Based on The Kite Runner, what has been the relationship between the US and Afghanistan during the past 50 years? How has that changed since 9/11?

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scarletpimpernel eNotes educator| Certified Educator

While Hosseini does not discuss in detail the relationship between the US and Afghanistan in The Kite Runner, he does use Baba and Amir's conversations and actions to provide some information on this subject. The beginning of the book is set during The Golden Age of Afghanistan (1970s).  Through Hossein's writing, one can tell that prominent businessmen such as Baba appreciated American capitalism and entertainment. Baba takes the boys to see American movies and buys a modern American car (the Mustang).  America is also the place Baba considers first when he decides that he must leave Afghanistan.  He settles in California along with many other Afghan refugees; so Hosseini demonstrates that many Afghans chose America as a place of refuge when they fled their war-torn homeland.

Hosseini makes Baba a fan of President Reagan's policies namely because he was known for pushing democracy and for supplying the Afghan resistance movement (against the Soviets) with funding and weapons.  Carter had the started this, and Reagan increased US support for the Afghans.  At this point, the US was a supporter of Afghanistan, but only because they were at war with our arch enemy--the Soviet Union during our Cold War.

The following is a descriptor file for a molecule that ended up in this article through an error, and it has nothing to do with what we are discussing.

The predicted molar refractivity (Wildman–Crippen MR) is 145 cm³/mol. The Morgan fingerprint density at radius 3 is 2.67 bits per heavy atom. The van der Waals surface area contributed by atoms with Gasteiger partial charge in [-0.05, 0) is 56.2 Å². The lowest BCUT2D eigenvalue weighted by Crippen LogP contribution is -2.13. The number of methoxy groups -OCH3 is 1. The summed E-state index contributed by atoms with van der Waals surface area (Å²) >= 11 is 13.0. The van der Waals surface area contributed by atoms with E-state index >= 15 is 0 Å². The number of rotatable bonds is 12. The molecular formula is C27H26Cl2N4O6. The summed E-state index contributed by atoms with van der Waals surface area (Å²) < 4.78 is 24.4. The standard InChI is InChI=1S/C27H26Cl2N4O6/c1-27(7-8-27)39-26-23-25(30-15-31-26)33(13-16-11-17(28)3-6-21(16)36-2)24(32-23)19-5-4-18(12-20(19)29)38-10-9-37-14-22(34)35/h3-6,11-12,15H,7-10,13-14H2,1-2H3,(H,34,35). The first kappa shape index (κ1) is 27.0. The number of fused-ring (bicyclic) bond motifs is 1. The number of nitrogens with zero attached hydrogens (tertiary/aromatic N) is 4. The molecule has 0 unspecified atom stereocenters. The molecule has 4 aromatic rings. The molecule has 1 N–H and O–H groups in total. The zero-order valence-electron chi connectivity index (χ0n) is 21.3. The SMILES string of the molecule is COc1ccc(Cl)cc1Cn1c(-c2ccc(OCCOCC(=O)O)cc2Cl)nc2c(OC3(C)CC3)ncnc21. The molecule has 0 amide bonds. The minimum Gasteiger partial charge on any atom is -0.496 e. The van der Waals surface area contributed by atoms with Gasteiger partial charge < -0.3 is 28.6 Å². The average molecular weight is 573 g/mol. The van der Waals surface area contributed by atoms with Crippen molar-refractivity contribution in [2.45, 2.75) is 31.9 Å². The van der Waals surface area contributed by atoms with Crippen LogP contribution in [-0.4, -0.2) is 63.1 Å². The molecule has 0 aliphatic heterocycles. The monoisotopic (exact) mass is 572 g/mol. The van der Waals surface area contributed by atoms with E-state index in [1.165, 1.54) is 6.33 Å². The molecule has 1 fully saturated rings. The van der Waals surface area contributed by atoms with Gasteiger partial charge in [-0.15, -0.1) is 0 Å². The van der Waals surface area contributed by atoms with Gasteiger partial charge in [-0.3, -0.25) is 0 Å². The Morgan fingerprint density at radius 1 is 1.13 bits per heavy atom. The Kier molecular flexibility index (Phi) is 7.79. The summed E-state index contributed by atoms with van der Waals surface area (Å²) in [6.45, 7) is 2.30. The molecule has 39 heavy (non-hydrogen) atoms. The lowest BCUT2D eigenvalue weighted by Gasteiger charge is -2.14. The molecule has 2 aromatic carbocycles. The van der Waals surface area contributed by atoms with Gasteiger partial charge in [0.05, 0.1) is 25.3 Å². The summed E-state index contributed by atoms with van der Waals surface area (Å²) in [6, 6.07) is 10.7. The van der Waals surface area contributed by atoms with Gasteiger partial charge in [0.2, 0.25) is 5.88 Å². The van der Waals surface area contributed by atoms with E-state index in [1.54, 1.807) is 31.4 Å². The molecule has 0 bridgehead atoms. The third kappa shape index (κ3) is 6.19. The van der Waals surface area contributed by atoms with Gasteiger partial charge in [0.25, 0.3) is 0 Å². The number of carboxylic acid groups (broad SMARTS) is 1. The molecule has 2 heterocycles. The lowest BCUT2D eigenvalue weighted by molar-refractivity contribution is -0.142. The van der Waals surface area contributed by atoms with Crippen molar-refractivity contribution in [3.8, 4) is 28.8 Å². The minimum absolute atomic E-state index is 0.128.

In answer to your second question, Hosseini does not address much about life in Afghanistan after 9/11 except to imply that America's involvement over there after 9/11 is a positive one.  He does so by mentioning that it is safe enough for General Taheri to go back to Afghanistan after the US sends troops there and by having Amir and Soraya begin funding for an orphanage in the "new" Afghanistan.

Overall, Hosseini produces a positive view of the relationship between the United States and Afghanistan, and I think that this is in keeping with the perspective of most Afghan-Americans.

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The Kite Runner

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